In 1997, a researcher named Arthur Aron made two complete strangers fall in love in a laboratory in Berkley, California in 90 minutes. He used no tricks, had no sophisticated pairing algorithm, no alcohol or drugs were used, and the subjects did not even share a meal. His secret? He simply sat his subjects down across a table from each other and gave them 36 questions to ask each other. The questions were designed to gradually become more intense, with each question requiring an increase in vulnerability. Then, the subjects ended their session by staring directly into each other’s eyes for 4 minutes without saying a word. That’s it.
Two of his subjects ended up getting married.
Why? Dr. Aron’s theory is that there is a connection between behaving relationally close and feeling relationally close. So, if you want to get close to someone, you have to act the way you want to feel.
I was reminded of Dr. Aron’s study when I recently read a famous passage in Acts 3 of Peter and the beggar at the gate called Beautiful. Having grown up in Sunday school, I have burned into my mind the phrase, “silver and gold have I not…”. But what jumped out to me this time were the three preceding verses. You have this poor man who cannot walk begging outside the temple. He sees Peter and John coming to the temple, asks them for money, but isn’t making eye contact with them. Peter and John have to literally say to the man in verse 4, “look at us”.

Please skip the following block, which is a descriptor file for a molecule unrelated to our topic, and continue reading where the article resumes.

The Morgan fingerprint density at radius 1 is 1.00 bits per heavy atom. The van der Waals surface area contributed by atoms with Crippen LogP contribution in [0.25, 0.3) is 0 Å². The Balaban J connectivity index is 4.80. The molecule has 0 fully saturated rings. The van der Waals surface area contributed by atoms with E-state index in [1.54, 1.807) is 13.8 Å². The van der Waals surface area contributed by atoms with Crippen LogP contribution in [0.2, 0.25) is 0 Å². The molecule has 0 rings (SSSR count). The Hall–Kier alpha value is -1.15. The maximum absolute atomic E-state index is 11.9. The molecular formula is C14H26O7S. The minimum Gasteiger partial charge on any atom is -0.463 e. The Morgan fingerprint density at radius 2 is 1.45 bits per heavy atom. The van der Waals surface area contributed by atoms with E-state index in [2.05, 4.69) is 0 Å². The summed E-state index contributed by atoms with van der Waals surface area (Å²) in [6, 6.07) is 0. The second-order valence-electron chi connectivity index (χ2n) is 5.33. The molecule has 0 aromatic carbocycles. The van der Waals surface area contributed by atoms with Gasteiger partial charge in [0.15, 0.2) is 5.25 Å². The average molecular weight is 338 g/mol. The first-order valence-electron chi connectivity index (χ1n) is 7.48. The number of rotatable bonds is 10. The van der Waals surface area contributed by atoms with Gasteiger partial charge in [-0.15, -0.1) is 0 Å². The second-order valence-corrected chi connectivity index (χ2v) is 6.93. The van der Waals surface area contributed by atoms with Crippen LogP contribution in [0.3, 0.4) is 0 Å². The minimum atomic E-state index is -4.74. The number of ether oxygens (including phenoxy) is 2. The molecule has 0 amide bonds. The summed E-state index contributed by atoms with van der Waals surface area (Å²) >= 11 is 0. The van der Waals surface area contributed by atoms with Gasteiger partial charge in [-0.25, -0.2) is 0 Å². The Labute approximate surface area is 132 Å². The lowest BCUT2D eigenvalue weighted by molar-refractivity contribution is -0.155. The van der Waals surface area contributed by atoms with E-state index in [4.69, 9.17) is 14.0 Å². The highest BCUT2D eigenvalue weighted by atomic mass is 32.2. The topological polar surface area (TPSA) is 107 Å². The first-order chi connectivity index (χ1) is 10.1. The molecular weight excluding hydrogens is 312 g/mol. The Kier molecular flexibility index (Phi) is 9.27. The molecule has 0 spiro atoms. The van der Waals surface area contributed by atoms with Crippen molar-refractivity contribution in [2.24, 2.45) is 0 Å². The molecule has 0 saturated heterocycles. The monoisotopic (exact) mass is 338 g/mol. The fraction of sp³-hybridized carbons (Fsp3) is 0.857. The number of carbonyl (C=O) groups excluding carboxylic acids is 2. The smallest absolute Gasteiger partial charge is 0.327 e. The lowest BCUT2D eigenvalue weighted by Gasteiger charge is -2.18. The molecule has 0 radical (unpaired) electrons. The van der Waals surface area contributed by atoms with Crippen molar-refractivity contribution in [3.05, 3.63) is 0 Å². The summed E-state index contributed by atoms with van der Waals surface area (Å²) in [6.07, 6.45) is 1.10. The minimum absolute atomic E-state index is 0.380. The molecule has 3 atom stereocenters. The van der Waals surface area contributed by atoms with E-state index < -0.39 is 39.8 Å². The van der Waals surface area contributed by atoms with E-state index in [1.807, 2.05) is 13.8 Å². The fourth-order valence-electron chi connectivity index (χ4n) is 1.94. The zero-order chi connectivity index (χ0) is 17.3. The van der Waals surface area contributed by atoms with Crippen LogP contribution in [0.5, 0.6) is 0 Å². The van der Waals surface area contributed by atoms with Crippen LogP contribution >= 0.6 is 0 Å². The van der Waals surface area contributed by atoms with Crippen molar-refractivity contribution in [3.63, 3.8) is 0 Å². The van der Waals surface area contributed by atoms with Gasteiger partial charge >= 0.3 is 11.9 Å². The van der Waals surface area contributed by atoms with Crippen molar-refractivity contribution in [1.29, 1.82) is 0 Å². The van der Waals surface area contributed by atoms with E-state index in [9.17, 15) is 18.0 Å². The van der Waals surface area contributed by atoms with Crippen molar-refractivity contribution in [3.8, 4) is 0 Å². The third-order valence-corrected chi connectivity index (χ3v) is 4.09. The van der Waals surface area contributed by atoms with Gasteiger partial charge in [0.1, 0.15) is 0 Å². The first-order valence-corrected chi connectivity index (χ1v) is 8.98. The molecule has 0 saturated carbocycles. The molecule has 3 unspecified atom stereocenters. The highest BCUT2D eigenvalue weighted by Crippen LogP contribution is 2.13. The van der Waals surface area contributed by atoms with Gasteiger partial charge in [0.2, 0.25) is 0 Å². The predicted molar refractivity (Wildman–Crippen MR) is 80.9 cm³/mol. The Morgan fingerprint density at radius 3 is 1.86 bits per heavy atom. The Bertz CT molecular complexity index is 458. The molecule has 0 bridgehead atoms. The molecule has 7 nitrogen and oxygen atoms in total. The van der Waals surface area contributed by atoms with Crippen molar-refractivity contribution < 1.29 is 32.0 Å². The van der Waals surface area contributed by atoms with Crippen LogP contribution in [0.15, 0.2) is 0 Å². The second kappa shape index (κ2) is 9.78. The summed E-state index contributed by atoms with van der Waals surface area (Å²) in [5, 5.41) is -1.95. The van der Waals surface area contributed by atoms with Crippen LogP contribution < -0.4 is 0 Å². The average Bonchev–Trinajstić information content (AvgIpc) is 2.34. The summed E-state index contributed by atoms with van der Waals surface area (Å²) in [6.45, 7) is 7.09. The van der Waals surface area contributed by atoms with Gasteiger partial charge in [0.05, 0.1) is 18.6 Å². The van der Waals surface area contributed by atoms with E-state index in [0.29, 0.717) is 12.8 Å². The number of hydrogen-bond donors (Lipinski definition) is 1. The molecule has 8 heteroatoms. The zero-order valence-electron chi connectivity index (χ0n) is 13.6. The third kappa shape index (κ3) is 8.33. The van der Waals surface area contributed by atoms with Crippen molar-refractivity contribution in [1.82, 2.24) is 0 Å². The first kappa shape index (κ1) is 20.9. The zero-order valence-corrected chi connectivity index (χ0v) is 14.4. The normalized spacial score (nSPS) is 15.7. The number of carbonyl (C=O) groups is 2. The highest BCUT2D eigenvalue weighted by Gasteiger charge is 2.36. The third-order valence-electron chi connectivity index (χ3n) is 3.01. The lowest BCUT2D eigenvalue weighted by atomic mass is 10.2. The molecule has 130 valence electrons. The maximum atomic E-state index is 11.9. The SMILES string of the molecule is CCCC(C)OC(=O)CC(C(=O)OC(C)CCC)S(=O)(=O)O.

How broken this man must have been.
Eye contact is profoundly powerful. The first social interactions that all of us had involved no words, only sounds and faces. Psychologists disagree on the exact percentage of communication that is non-verbal, but they all agree that the number is above 50%. For this man to not even have the ability within himself to look his fellow man in the face is profoundly sad.
And yet what is convicting about this passage for me personally is how Peter and John react to this man. Because they do not just offer him healing, they also offer him dignity. They look him in the eye and say, “I don’t have money, but how would you like to walk?”
It’s so easy to walk through our world and turn a blind eye to the pain. To not ask questions of the hurting. To avert our gaze in the presence of injustice. To avoid problems and conversations that have no easy answers. And yet it is often those very problems and conversations that our world needs the people of God to wade into the most. But if we won’t relationally and lovingly engage broken people, we will sacrifice the relational platform the miraculous power of God requires.
Maybe the reason this story has been personally convicting for me is that I’m an introvert. I’m quiet, new people can make me uncomfortable, and so averting your gaze can become a self-protective habit for people like me. But I also want to be a follower of Jesus that loves the people in my community the way God loves the people in my community. I think I have some distance to travel on that journey, and maybe you do too. If that’s the case, Dr. Aron’s research gives us the first step on that journey. Let’s be a church that looks our neighbors in the eye and moves towards the hurting and broken. Let’s be a church that acts the way we want to feel.
Tony Lutyk is the Campus Pastor at The Life Church Manassas. He’s an excellent leader and communicator who has a talent for throwing in some wit and humor when he preaches. He’s passionate about God’s Word, seeing people reach their full potential in Christ, and he misses hockey more than he can adequately express.
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